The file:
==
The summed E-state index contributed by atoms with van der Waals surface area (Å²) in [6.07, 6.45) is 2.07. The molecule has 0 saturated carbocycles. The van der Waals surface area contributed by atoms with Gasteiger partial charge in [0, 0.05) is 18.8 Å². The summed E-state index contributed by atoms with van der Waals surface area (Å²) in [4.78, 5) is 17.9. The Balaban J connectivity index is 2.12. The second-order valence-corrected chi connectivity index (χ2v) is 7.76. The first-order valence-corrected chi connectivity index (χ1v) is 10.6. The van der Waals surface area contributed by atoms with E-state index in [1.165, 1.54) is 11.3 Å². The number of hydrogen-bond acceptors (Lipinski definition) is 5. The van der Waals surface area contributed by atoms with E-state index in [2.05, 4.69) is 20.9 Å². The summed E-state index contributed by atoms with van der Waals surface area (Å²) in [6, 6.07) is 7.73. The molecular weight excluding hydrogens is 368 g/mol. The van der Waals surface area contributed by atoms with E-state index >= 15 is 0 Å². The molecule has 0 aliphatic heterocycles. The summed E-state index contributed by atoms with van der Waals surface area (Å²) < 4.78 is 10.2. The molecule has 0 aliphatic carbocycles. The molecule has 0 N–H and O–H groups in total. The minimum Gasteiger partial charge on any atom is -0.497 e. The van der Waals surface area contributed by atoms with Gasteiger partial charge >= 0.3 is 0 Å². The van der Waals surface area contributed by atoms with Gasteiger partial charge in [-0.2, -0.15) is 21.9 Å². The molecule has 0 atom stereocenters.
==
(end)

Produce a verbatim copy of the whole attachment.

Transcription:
The summed E-state index contributed by atoms with van der Waals surface area (Å²) in [6.07, 6.45) is 2.07. The molecule has 0 saturated carbocycles. The van der Waals surface area contributed by atoms with Gasteiger partial charge in [0, 0.05) is 18.8 Å². The summed E-state index contributed by atoms with van der Waals surface area (Å²) in [4.78, 5) is 17.9. The Balaban J connectivity index is 2.12. The second-order valence-corrected chi connectivity index (χ2v) is 7.76. The first-order valence-corrected chi connectivity index (χ1v) is 10.6. The van der Waals surface area contributed by atoms with E-state index in [1.165, 1.54) is 11.3 Å². The number of hydrogen-bond acceptors (Lipinski definition) is 5. The van der Waals surface area contributed by atoms with E-state index in [2.05, 4.69) is 20.9 Å². The summed E-state index contributed by atoms with van der Waals surface area (Å²) in [6, 6.07) is 7.73. The molecular weight excluding hydrogens is 368 g/mol. The van der Waals surface area contributed by atoms with E-state index >= 15 is 0 Å². The molecule has 0 aliphatic heterocycles. The summed E-state index contributed by atoms with van der Waals surface area (Å²) < 4.78 is 10.2. The molecule has 0 aliphatic carbocycles. The molecule has 0 N–H and O–H groups in total. The minimum Gasteiger partial charge on any atom is -0.497 e. The van der Waals surface area contributed by atoms with Gasteiger partial charge >= 0.3 is 0 Å². The van der Waals surface area contributed by atoms with Gasteiger partial charge in [-0.2, -0.15) is 21.9 Å². The molecule has 0 atom stereocenters.